Since Marita was born Bessie and Reid have received untold kindness, help, and love from whānau and friends . Shearers, teachers, aunties, grandparents and siblings have helped the bilingual family, and Bessie and Reid can’t thank them enough.
“It’s all about family,” says Bessie. “I come from a big family myself and they’re awesome. My sister Pauline Brown has been amazing, always our go-to person. In those early days Reid and I and the twins could be with Marita in Starship and the big kids could stay here with Aunty Pau.”
Bessie also pays tribute to her parents Paul and Wini Brown. “My parents are so cool, they were cool back in the days when I was growing up, and they are still cool now. We never experienced the same kinds of hardship they did. We’ve really got nothing to worry about.”
Because of this unified support Marita has travelled to every family occasion be it school camp, the circus, the marae. She rides a bike, does gymnastics, plays with her dog, mucks about with hockey, and now goes to school. At the same time, Marita’s siblings have also been able to pursue their own childhood dreams, and Bessie and Reid have remained a formidable team.
Bessie: “Because of all of them, the whole extended whānau, we’ve lived as normally as possible. We’ve been able to stay together even when we were with Marita at appointments, surgeries, and clinics all around the North Island. We feel very blessed.”
Turanga Health kaiāwhina Tangiwai Milner says the McLaren and Brown whānau are “awesome”. Turanga Health has supported the family with numerous services including Tamariki Ora, Whānau Ora, marae-based exercise programmes and throat swabs for Rheumatic fever prevention. Turanga Health also recently helped Marita access an i-pad for use at school.
“School has opened up a new world for Marita, and the rest of her family, including Bessie, who’s an amazing mum and is now on her own exciting journey,” says Tangiwai.
After providing much of the high level care needed to keep Marita alive, Bessie, 44, is training to be a nurse. She praises the New Zealand health system, particularly the care received at Starship, but there’s times when she’s been frustrated.
After a particularly harrowing visit to the emergency department, a general practice, and then Starship via an emergency plane all in one day, Bessie decided she needed to do something. “I wanted to get in there on the public’s side and be able to help families that were going through what we were.”
Bessie’s completed her certificate in health science and begins a nursing degree in February. Eventually she’d like to work with neonatal babies. Just as they did during her last period of study, Bessie’s family will set up a desk and chair for her in the living room and do more of the household chores and practical care of Marita.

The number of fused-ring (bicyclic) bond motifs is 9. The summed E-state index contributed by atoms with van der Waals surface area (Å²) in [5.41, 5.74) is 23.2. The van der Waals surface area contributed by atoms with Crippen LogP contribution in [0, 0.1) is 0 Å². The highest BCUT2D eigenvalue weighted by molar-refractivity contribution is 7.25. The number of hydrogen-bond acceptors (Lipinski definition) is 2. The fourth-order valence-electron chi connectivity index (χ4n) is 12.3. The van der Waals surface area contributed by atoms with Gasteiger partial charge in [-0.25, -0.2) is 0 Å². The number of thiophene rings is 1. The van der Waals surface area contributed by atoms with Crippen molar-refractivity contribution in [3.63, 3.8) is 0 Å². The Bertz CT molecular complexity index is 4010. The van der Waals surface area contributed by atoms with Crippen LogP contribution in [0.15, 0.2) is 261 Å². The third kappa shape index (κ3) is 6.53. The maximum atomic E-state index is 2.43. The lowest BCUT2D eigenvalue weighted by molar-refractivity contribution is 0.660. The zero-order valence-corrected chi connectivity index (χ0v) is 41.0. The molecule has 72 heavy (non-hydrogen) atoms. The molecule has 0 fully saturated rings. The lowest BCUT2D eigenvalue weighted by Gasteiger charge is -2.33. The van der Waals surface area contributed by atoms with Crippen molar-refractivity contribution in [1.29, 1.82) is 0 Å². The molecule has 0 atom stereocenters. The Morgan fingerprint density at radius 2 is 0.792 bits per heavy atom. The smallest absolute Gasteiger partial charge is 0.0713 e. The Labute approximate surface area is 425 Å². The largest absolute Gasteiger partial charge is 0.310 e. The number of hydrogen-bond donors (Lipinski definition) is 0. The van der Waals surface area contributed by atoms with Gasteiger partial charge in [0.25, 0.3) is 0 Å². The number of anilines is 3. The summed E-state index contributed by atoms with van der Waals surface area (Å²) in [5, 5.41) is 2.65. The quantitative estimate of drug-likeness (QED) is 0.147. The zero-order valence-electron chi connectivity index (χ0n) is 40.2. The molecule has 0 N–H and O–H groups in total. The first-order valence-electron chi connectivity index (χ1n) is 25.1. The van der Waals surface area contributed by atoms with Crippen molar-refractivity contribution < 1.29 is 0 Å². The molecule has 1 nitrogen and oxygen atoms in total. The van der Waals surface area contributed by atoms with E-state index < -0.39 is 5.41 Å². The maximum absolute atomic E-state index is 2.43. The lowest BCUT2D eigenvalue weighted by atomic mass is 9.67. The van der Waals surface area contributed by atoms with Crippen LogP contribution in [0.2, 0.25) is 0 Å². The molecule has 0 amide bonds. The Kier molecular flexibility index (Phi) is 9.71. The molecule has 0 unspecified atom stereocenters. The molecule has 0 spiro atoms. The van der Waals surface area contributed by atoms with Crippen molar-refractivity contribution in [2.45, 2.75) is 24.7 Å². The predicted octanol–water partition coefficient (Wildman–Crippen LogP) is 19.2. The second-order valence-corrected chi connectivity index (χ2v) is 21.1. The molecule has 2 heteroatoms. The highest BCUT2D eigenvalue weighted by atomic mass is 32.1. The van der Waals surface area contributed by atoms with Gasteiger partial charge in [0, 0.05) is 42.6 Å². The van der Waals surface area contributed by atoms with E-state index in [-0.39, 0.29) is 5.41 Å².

“They all came to the party when I started studying. I guess we’ve all got that long term goal that Marita won’t have the trachy. If I can achieve these next three years of study, then one day I’ll be working as a nurse!”
Tangiwai and the rest of the Turanga Health staff wish Bessie and Marita all the best as they dive into their new challenges.
OPENING its arms to the nurses of the future has earned a special award for Tūranga Health.
The health provider was named winner of the Support for Undergraduate Nurses (Team) prize at the Nurses and Midwives of Tairawhiti Awards for 2018.
And selector Adrianna Grogan (pictured at left) says the impact of its work will be felt long into the future.
As a senior lecturer at EIT's School of Nursing, Adrianna is charged with placing up to 80 students a year with health providers around Te Tairāwhiti.
She said Tūranga Health had been given the award because of the way it welcomes students with open arms, mentors and encourages them, and ensures they have lots of learning opportunities during their placements.
Tūranga Health is built on a vision of “Kia whai oranga-a-whanau mo nga whakatipuranga' . . . building family wellness for future generations,” she said at the awards ceremony in Gisborne.
It offers EIT third-year nursing students comprehsive primary healthcare placements that encompass values such as tinana (physical), wairua (spiritual), whānau (relationships), and hinengaro (mental health).
According to Adrianna a good number of the 22 students who graduated from EIT with a Bachelor of Nursing in 2018 had enjoyed clinical placements at Tūranga Health. Of those graduates, 20 had employment secured, three of them with a Māori health provider in Auckland,” she says.
The support they received through the course of their training was vital to that, and to the contribution they will make to the health sector going forward.
THE influenza vaccine is a big part of Tūranga Health's Tū Mahi Workplace Wellness programme and when nurses Kimi Biddle and Swanitha Brown visited the Coxco packhouse recently workers were keen to see them.
Twenty-seven-year-old machine operator/stock hand Sandra Tombleson only started at Coxco this year but she'd got the vaccine through her former employer so decided to do it again.
“It's great that it's free,” she says. She adds that she’s determined not to take bugs to her home, which she shares with her one-year-old niece and 95-year-old grandfather.